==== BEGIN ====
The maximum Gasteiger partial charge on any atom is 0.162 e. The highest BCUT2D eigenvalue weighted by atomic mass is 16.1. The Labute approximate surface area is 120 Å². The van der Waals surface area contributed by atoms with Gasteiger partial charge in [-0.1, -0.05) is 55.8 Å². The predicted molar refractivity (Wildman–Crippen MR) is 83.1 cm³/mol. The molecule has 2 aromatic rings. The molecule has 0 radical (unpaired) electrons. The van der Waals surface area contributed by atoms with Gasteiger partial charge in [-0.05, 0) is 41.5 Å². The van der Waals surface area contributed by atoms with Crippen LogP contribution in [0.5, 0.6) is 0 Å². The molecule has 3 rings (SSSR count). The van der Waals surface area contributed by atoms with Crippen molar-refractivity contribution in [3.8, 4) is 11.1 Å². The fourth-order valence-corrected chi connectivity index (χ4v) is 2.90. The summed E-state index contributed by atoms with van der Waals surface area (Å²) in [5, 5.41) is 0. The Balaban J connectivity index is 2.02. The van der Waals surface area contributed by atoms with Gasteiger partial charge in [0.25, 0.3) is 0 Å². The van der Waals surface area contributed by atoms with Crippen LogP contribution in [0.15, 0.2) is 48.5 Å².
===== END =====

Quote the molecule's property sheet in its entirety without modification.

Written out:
The maximum Gasteiger partial charge on any atom is 0.162 e. The highest BCUT2D eigenvalue weighted by atomic mass is 16.1. The Labute approximate surface area is 120 Å². The van der Waals surface area contributed by atoms with Gasteiger partial charge in [-0.1, -0.05) is 55.8 Å². The predicted molar refractivity (Wildman–Crippen MR) is 83.1 cm³/mol. The molecule has 2 aromatic rings. The molecule has 0 radical (unpaired) electrons. The van der Waals surface area contributed by atoms with Gasteiger partial charge in [-0.05, 0) is 41.5 Å². The van der Waals surface area contributed by atoms with Crippen LogP contribution in [0.5, 0.6) is 0 Å². The molecule has 3 rings (SSSR count). The van der Waals surface area contributed by atoms with Crippen molar-refractivity contribution in [3.8, 4) is 11.1 Å². The fourth-order valence-corrected chi connectivity index (χ4v) is 2.90. The summed E-state index contributed by atoms with van der Waals surface area (Å²) in [5, 5.41) is 0. The Balaban J connectivity index is 2.02. The van der Waals surface area contributed by atoms with Gasteiger partial charge in [0.25, 0.3) is 0 Å². The van der Waals surface area contributed by atoms with Crippen LogP contribution in [0.15, 0.2) is 48.5 Å².